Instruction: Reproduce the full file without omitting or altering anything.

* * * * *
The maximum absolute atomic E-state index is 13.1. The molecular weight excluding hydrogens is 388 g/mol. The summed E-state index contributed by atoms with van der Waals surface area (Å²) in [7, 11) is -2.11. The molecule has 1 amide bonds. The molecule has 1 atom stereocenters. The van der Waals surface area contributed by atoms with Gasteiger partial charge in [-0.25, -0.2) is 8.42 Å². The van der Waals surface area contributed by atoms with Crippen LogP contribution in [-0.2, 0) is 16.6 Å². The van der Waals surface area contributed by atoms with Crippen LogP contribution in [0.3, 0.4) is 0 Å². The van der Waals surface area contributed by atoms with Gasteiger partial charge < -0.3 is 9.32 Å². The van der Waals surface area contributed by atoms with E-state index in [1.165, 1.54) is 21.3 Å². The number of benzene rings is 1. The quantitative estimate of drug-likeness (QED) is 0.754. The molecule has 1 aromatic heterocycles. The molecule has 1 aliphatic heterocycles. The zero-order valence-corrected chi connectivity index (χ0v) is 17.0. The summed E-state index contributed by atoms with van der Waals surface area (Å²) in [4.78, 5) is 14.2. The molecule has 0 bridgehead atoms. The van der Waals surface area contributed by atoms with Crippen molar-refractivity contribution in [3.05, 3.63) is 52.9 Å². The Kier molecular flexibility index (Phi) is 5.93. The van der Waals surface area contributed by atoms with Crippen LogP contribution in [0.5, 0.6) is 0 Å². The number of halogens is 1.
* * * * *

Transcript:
The maximum absolute atomic E-state index is 13.1. The molecular weight excluding hydrogens is 388 g/mol. The summed E-state index contributed by atoms with van der Waals surface area (Å²) in [7, 11) is -2.11. The molecule has 1 amide bonds. The molecule has 1 atom stereocenters. The van der Waals surface area contributed by atoms with Gasteiger partial charge in [-0.25, -0.2) is 8.42 Å². The van der Waals surface area contributed by atoms with Crippen LogP contribution in [-0.2, 0) is 16.6 Å². The van der Waals surface area contributed by atoms with Crippen LogP contribution in [0.3, 0.4) is 0 Å². The van der Waals surface area contributed by atoms with Gasteiger partial charge < -0.3 is 9.32 Å². The van der Waals surface area contributed by atoms with E-state index in [1.165, 1.54) is 21.3 Å². The number of benzene rings is 1. The quantitative estimate of drug-likeness (QED) is 0.754. The molecule has 1 aromatic heterocycles. The molecule has 1 aliphatic heterocycles. The zero-order valence-corrected chi connectivity index (χ0v) is 17.0. The summed E-state index contributed by atoms with van der Waals surface area (Å²) in [4.78, 5) is 14.2. The molecule has 0 bridgehead atoms. The van der Waals surface area contributed by atoms with Crippen molar-refractivity contribution in [3.05, 3.63) is 52.9 Å². The Kier molecular flexibility index (Phi) is 5.93. The van der Waals surface area contributed by atoms with Crippen LogP contribution in [0.5, 0.6) is 0 Å². The number of halogens is 1.